Category Archives: 100 Stories

85. The Old Vampire

The old vampire entered the room somewhat clumsily. Immediately, he knew he was being watched, that there were cameras hidden in the room, and so he was somewhat self-effacing or self-aware. His clumsiness was therefore partly a result of and aggravated by his self-awareness or self-effacement. Because the old vampire knew he was being watched […]

84. The Pecks

I saw John Peck on an evening trail. John Peck almost didn’t recognize me as the last time I’d encountered him he’d been on a late train going north, perhaps twenty years ago. John Peck had been a tall boy with aggressive eyebrows and a way of resting his palms on his chest when he […]

83. The Scratching Sound

She came into the bedroom of the new house and said, “Do you hear that?” “It sounds like scratching,” he said, swinging his long legs out of bed, their new bed, for a new house. Downstairs, he put his ear to the living room wall. “It sounds like it’s coming from here,” he said. She […]

82. The Typhoon

The Typhoon moved in too quickly and too late in the day for people to prepare. Some children, when asked, claim they slept through the night, heard what sounded like sand falling and calls from friends so distant they must have come from the darker pockets of dreams. As it happens, when people crept out […]

81. The Rabbit, Part 3

The curve of his neck reminded her of trees and how they bend in the wind. When she scratched her arm or leg, he was reminded of his fear of swarming ants. The vacant look he sometimes got on his face, which angered her at first, reminded her of her nipples after a hot shower, […]

80. The New Man

After weeks of rain the sun shone on the lawn one morning. Marsha went into her garden with coffee and observed the wet carnage inflicted by slugs. She observed all the holes eaten in leaves by unseen creatures. She parted rotted stems sword-crossed in the soggy overgrowth and found a yellow flower just bloomed. Marsha […]

79. The South

We live in the south, where, one day, the river rose like a terrible dream of drowning, as it did every year. We took grandmother down from her house in the orange chair she loves and put her seated and telling stories about rivers in the old days onto Onesimo’s flatbed that groaned as it […]

78. Milo’s Laugh

Milo was a friendly man but he had a laugh like a slug dropped in an acid bath. If you heat the oil too much and watch as the garlic blackens soon after putting it in, Milo’s laugh is like that. Milo was tall, thin, and his fingers were long. On the subject of Milo’s […]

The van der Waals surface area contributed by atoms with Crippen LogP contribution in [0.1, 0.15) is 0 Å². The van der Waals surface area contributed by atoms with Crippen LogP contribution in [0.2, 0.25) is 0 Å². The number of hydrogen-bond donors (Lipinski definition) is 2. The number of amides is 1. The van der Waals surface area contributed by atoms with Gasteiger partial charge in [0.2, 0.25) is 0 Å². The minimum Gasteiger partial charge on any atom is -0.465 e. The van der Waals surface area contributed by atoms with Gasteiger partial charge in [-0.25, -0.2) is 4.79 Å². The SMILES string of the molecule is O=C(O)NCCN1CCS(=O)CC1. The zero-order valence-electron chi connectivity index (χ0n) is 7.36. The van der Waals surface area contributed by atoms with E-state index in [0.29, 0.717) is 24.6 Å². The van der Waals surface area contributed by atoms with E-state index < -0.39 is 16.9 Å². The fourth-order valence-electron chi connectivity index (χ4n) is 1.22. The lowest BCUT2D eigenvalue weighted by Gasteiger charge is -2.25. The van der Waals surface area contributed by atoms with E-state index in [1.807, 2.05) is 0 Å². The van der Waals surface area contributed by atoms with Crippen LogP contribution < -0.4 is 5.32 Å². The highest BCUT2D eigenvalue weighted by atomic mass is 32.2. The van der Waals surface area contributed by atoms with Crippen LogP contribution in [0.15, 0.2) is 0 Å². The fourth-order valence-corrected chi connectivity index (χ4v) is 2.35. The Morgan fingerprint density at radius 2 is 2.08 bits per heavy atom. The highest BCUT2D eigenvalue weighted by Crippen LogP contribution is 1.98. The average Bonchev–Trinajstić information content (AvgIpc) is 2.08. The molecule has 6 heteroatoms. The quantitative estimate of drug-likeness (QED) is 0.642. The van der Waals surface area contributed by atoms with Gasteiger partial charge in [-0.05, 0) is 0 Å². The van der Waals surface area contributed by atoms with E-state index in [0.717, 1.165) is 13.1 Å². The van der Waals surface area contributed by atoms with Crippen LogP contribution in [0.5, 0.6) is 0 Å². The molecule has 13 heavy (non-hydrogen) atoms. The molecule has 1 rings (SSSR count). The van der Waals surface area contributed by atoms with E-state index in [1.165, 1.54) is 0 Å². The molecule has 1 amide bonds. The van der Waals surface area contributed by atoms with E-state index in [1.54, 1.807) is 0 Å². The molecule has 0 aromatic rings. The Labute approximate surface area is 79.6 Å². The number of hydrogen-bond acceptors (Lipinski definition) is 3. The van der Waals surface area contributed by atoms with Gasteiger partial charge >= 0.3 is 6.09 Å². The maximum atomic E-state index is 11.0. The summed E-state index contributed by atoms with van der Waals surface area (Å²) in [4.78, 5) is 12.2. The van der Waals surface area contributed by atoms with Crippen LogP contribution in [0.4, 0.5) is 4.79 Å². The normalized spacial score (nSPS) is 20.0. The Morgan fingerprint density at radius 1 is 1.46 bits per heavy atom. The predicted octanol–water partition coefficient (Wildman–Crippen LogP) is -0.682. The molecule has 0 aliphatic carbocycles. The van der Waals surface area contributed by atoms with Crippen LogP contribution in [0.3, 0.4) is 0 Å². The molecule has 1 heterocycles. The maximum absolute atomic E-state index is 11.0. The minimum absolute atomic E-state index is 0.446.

77. The Conventionist

For this experiment we need to imagine that fiction writing conventions have been forgotten and we must invent them from the everyday. We begin with a man, a real man, who, in real life has just received a call from his daughter. His daughter calls and says, “I’m on the other side of town and […]

76. Computer Leon and the Dope Smoker

The dope smoker visited Computer Leon in his basement. He said, “I saw a school bus speeding by this morning. There were two kids on the roof. They had butterfly nets.” “The hell you say,” Computer Leon said. “It’s true,” the dope smoker said. “Maybe you were high,” Computer Leon suggested. “Well, I was. But […]

75. The Dope Smoker

The dope smoker smoked some dope on his porch. He watched a yellow bus with children roar by, two children on the roof, sitting with butterfly nets in their laps. He thought, “They might fall. And their parents’ll freak. And what’ll happen to the driver, who may not even know? Or maybe he does know, […]

74. The Storm

It was an odd storm. She watched it from the picture window in her hotel room. She saw four small figures crossing the flat desert field, the storm giving chase behind them, blue and black with rage. They were three men and a boy. From what she could tell, they were oldest to youngest, which […]

73. The Criminal

Down for review

72. Thinking about Henry

I was sitting on my back porch thinking about Henry when Leroy came with his dog and his son. “I was thinking about Henry,” I said. “Henry? I haven’t thought of him in years. We should be close enough now.” We decided then that we should finish things. Leroy’s son wept when he told him […]

71. Jimmy Williams

I hate the way some people speak names, the way they refer to a particular individual with a sort of aggressive and perhaps undeserved agreeability, a, how shall we say, arrogant presumption or, perhaps better, with self important disambiguity. “What do you mean?” The way they use names to either assert authority or to layer […]